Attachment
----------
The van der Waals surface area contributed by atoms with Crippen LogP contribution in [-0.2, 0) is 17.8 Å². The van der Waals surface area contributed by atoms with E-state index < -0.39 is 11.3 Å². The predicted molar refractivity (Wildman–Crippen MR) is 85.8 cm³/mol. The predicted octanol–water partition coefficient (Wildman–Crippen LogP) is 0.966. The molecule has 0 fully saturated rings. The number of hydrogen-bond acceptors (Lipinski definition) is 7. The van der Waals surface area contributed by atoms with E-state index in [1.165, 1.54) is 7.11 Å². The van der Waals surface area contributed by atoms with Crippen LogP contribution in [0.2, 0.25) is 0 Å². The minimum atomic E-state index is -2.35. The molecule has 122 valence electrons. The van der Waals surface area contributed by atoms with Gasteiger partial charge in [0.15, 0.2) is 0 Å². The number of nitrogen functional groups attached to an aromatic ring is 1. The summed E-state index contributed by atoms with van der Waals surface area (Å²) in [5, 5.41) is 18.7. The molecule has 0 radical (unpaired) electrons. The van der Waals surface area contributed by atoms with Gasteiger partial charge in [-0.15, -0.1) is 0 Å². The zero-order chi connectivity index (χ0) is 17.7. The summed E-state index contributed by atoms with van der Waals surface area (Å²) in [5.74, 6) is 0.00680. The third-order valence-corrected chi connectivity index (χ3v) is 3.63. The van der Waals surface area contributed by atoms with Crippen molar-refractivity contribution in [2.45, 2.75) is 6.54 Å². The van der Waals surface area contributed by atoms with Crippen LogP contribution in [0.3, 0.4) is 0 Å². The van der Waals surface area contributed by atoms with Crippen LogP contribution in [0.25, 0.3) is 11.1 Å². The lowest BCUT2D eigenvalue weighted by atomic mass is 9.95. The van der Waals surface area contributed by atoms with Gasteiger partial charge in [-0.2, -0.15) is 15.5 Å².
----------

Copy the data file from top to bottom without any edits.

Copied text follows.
The van der Waals surface area contributed by atoms with Crippen LogP contribution in [-0.2, 0) is 17.8 Å². The van der Waals surface area contributed by atoms with E-state index < -0.39 is 11.3 Å². The predicted molar refractivity (Wildman–Crippen MR) is 85.8 cm³/mol. The predicted octanol–water partition coefficient (Wildman–Crippen LogP) is 0.966. The molecule has 0 fully saturated rings. The number of hydrogen-bond acceptors (Lipinski definition) is 7. The van der Waals surface area contributed by atoms with E-state index in [1.165, 1.54) is 7.11 Å². The van der Waals surface area contributed by atoms with Crippen LogP contribution in [0.2, 0.25) is 0 Å². The minimum atomic E-state index is -2.35. The molecule has 122 valence electrons. The van der Waals surface area contributed by atoms with Gasteiger partial charge in [0.15, 0.2) is 0 Å². The number of nitrogen functional groups attached to an aromatic ring is 1. The summed E-state index contributed by atoms with van der Waals surface area (Å²) in [5, 5.41) is 18.7. The molecule has 0 radical (unpaired) electrons. The van der Waals surface area contributed by atoms with Gasteiger partial charge in [-0.15, -0.1) is 0 Å². The zero-order chi connectivity index (χ0) is 17.7. The summed E-state index contributed by atoms with van der Waals surface area (Å²) in [5.74, 6) is 0.00680. The third-order valence-corrected chi connectivity index (χ3v) is 3.63. The van der Waals surface area contributed by atoms with Crippen molar-refractivity contribution in [2.45, 2.75) is 6.54 Å². The van der Waals surface area contributed by atoms with Crippen LogP contribution in [0.3, 0.4) is 0 Å². The van der Waals surface area contributed by atoms with Crippen LogP contribution in [0.25, 0.3) is 11.1 Å². The lowest BCUT2D eigenvalue weighted by atomic mass is 9.95. The van der Waals surface area contributed by atoms with Gasteiger partial charge in [-0.2, -0.15) is 15.5 Å².